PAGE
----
by:  Lydia Ann Howard Schulthies


I was born in South Bountiful, Davis County, Utah, a beautiful little country village near Salt Lake City, on October 4, 1880.  My father, Samuel Shelton Howard, a son of Joseph and Ann Shelton Howard, was born in England in the year 1854.  He was next to the youngest child in a family of eleven children.  My mother was the daughter of Thomas and Mary Ann Danley Taylor and was born in North Carolina in the year 1856.  They have been good living people taking part in politics in a quiet way but lived their religion in the Church of Jesus Christ very strictly as they understood it. 


My father’s occupation was that of a dairyman.  Both of my parents have always been cheerful, kindhearted, loving people and believed strictly in doing unto others as you would have them do unto you.  Always have I been taught the principles of the Gospel and all virtues pertaining to a good life.  My schooling was in South Bountiful and Salt Lake City.


My schooling first started in the old rock school house now owned by Weiser’s and is located just south of Samuel Mills’ home, also just about a half mile north of the Salt Lake-Davis County line.  I attended this school for two or three years.  This building was also used for Church activities.  After this beginning, we next went to the concrete school, that was built just east of Thomas Burtenshaw’s and where the Woods Cross High School now runs.  This concrete school was torn down later and a large two-room red brick school erected.  However, I went from the concrete school over to the brick school house located across the street south from the South Bountiful Chapel, where I graduated from the eighth grade.  I then registered at the University of Utah, which, along with my brother Samuel and my mother, gained two years education in a normal course.  After deciding not to be a school teacher, I then took a business course for two years at the L.D.S. Business College, graduation from that school in 1900 or 1901.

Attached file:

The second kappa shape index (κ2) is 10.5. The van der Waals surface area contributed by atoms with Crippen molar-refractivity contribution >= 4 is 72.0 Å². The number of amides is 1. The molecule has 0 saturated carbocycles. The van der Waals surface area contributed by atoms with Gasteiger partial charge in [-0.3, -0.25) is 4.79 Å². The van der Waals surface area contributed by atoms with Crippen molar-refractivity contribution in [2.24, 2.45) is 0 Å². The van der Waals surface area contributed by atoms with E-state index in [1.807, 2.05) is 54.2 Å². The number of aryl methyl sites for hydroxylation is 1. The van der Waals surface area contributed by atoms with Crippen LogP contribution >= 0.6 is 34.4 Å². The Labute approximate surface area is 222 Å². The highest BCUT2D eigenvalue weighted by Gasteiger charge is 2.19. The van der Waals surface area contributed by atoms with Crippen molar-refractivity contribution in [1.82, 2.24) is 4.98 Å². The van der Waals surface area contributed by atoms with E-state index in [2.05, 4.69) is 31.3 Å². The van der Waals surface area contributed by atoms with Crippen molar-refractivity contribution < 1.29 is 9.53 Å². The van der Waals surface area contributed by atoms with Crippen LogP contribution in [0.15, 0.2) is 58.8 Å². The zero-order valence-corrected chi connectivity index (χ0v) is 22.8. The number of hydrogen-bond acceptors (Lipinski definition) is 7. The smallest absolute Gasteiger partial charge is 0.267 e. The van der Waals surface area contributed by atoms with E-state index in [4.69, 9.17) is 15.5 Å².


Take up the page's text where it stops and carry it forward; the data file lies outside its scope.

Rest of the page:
After my marriage, on September 24, 1902, I lived in Salt Lake City for four years where two children were born to me.  I then moved with my husband and children to South Bountiful and since resided there.  There have been five more children born to me in South Bountiful, making seven in all.  All are living and are strong and healthy.  Text Box: Henry & Lydia Schulthies with Children (Avon not yet born)


My travels have not been very extensive but in the year 1909 with my husband and three children and mother, I went to the World’s Fair at Seattle, Washington; thence along the coast down into California and back home.  In the following year, 1910, my husband, three children and myself visited his people in Kansas and Missouri, which we enjoyed very much and I believe did some good in allaying the prejudice existing


against the “Mormons”.  I feel that I want to do all the good I can and fill the measure of my creation as God has designed and to raise the standards of morality among our people. 


I filled the office of Relief Society teacher in the 26th Ward in Salt Lake City from December 1902 to April 1905 and also taught Sunday School class in the 26th Ward.  In South Bountiful Ward I held the following positions: